Bringing hope to the widows of Ipaja, Nigeria

by ACT

  • Posted on February 1, 2019

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The importance of psychosocial support

Many widows across a majority of sub-Saharan African countries can attest to the cruel treatment received following the death of their spouse. However, recent reports have found that it is a major issue in parts of Nigeria, where 3.5 million of the estimated 258 million widows worldwide reside.[i] In Nigeria, as in many countries across Africa and in the developing world, widows are not sufficiently protected by the law, meaning many of them never receive the inheritance they are rightfully owed. In some parts of Nigerian culture, it is typical for the wealth of the husband to default to his family. This ensues a cycle of dependency, in which the widow, helpless to the power yielded by her in-laws, is left with little other option than to ask for mercy or remain in the clutches of poverty.

If the total degradation that comes with being stripped of one’s own financial autonomy was not enough, within some communities in Nigeria (and other developing countries) exists an intense suspicion of the newly widowed. This is due to the age-old association between widows and witchcraft that prevails. Even if the cause of death was irrefutably natural, the imagery attached to the widow marks her as poison wielding presence, capable of infecting her husband.  In some communities, widows are forced to participate in harmful, unsanitary ancient rituals during the mourning period to demonstrate their innocence. A common task is for the widow to drink the water used to clean her deceased husband’s body prior to burial.[ii] Drinking contaminated water can entail all kinds of dire consequences, including contracting diarrheal diseases and other serious illnesses. The devastating effect that partaking in these rituals can have upon these vulnerable women, many of them mothers without the money to pay for urgent medical care, should not be underestimated.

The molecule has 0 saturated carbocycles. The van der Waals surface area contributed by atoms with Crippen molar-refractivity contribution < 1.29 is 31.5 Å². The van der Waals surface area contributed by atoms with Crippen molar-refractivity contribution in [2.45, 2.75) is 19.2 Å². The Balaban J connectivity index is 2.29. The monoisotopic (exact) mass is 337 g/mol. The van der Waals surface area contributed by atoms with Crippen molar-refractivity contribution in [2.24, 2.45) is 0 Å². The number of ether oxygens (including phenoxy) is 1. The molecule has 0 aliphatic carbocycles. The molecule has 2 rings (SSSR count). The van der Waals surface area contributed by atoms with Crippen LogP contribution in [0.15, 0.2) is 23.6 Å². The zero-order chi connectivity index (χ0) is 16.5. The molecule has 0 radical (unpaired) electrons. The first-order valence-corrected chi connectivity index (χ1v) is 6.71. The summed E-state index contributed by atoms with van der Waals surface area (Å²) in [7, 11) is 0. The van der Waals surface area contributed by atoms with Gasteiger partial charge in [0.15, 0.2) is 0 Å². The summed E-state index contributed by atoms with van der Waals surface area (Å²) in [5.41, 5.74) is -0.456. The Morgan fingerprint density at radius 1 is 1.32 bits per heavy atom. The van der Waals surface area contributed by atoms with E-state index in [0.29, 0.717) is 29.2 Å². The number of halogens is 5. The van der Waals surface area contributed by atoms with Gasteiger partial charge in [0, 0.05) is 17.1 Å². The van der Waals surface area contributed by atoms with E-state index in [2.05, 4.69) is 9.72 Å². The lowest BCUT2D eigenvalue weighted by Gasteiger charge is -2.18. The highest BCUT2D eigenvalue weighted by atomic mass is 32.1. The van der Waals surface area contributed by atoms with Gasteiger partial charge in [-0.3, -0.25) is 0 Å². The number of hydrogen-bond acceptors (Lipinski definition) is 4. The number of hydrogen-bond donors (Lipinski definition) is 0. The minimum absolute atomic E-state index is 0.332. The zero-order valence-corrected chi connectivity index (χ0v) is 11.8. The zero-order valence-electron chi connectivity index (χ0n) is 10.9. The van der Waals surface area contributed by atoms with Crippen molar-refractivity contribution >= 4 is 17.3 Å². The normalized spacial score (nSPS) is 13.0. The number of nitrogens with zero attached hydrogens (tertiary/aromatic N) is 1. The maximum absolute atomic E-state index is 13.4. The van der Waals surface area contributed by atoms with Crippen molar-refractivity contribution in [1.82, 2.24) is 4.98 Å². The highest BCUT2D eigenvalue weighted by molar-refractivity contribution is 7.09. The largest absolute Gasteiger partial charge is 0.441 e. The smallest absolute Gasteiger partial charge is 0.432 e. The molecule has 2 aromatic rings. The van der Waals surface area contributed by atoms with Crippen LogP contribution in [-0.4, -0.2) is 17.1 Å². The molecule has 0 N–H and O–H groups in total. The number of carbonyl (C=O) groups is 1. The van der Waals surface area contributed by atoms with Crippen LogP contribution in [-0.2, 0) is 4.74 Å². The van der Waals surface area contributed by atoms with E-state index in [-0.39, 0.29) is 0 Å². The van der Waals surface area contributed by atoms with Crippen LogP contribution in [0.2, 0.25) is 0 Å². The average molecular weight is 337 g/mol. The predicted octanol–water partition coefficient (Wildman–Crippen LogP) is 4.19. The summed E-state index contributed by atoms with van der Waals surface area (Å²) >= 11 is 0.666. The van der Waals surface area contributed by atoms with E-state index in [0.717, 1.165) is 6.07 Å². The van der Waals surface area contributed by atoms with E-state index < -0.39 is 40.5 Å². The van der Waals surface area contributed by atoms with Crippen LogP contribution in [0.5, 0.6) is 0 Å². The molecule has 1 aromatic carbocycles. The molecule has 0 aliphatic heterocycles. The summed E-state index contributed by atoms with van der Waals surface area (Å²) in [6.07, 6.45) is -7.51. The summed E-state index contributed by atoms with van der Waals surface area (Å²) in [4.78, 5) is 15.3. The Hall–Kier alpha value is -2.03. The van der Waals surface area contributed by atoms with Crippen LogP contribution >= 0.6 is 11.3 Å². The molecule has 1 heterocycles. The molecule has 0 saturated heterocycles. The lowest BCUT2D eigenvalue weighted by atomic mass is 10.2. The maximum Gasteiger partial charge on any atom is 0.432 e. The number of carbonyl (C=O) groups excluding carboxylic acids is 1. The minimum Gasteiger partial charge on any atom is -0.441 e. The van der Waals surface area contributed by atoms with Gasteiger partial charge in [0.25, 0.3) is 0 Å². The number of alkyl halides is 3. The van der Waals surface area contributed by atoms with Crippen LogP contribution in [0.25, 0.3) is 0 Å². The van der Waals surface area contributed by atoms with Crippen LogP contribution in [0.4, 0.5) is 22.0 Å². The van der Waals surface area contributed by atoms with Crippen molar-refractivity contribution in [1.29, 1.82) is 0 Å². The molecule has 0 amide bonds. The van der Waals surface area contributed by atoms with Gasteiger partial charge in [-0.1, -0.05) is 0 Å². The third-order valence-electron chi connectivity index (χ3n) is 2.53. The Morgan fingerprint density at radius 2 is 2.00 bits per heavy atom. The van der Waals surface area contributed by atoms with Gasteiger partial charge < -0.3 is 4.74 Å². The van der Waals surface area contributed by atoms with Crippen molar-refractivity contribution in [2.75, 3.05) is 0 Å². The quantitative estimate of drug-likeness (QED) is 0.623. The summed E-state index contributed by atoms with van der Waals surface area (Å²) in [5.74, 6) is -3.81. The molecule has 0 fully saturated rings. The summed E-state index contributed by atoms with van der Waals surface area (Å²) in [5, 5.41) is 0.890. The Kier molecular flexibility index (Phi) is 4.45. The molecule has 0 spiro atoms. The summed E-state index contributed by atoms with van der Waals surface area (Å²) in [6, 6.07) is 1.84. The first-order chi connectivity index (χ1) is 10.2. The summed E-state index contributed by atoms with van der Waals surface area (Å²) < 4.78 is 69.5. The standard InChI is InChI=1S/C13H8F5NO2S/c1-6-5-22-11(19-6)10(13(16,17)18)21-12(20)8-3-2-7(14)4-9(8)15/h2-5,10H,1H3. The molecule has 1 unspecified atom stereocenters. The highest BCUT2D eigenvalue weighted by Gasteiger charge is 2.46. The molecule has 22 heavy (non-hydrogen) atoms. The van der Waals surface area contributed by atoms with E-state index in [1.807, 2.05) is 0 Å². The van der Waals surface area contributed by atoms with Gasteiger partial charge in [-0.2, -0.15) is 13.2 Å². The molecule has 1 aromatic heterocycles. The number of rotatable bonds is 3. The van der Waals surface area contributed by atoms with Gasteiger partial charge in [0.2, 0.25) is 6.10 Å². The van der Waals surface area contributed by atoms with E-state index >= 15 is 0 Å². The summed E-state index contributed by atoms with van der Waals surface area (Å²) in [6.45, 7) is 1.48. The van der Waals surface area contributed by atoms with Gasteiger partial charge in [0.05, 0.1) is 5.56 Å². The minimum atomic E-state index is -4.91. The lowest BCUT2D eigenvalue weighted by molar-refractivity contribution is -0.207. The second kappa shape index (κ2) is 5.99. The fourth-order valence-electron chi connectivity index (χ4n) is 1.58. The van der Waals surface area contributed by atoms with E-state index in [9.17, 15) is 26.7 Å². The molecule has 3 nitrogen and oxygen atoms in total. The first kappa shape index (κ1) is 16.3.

There have been a series of alleged “breakthrough” moments where the Nigerian government have intervened and sought to address this unjust travail. The first being the Marriage Act (1990), where Federal law stipulates that a portion of the husbands assets be given onto the wife. However, there is one deeply significant loophole, being, the law does not apply to those married under religious law (a considerable number of cases). In 2015, in response to outcry over the violence absorbed by widows suspected of witchcraft, the government passed the Violence Against Persons Prohibition (VAPP) Act. However, in a country where abuse against women has been normalised in many parts[iii], unsurprisingly, enforcement is weak. [iv]

In recent years various organisations have stepped up to address the lack of adequate widow support. There are several on the ground in Nigeria and others working across the globe. ACT is proud to be one of them.